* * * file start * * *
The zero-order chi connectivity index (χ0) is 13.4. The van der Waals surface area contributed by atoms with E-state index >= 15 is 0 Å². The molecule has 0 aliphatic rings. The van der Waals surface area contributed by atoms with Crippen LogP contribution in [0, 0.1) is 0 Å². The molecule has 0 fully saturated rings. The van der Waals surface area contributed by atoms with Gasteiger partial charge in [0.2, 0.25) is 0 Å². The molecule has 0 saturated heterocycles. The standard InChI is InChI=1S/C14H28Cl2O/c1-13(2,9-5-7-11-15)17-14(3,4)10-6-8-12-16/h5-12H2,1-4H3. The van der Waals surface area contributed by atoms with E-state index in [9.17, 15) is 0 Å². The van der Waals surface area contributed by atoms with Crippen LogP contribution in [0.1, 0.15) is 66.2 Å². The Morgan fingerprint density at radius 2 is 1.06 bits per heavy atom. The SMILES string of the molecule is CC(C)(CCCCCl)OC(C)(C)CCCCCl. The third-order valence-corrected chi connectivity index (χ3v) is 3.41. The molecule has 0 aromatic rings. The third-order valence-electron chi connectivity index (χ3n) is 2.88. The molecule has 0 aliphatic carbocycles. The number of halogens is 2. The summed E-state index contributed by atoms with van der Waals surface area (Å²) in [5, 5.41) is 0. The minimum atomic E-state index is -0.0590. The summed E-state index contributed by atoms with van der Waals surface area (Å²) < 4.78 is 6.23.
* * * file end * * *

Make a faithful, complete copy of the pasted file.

The zero-order chi connectivity index (χ0) is 13.4. The van der Waals surface area contributed by atoms with E-state index >= 15 is 0 Å². The molecule has 0 aliphatic rings. The van der Waals surface area contributed by atoms with Crippen LogP contribution in [0, 0.1) is 0 Å². The molecule has 0 fully saturated rings. The van der Waals surface area contributed by atoms with Gasteiger partial charge in [0.2, 0.25) is 0 Å². The molecule has 0 saturated heterocycles. The standard InChI is InChI=1S/C14H28Cl2O/c1-13(2,9-5-7-11-15)17-14(3,4)10-6-8-12-16/h5-12H2,1-4H3. The van der Waals surface area contributed by atoms with E-state index in [9.17, 15) is 0 Å². The van der Waals surface area contributed by atoms with Crippen LogP contribution in [0.1, 0.15) is 66.2 Å². The Morgan fingerprint density at radius 2 is 1.06 bits per heavy atom. The SMILES string of the molecule is CC(C)(CCCCCl)OC(C)(C)CCCCCl. The third-order valence-corrected chi connectivity index (χ3v) is 3.41. The molecule has 0 aromatic rings. The third-order valence-electron chi connectivity index (χ3n) is 2.88. The molecule has 0 aliphatic carbocycles. The number of halogens is 2. The summed E-state index contributed by atoms with van der Waals surface area (Å²) in [5, 5.41) is 0. The minimum atomic E-state index is -0.0590. The summed E-state index contributed by atoms with van der Waals surface area (Å²) < 4.78 is 6.23.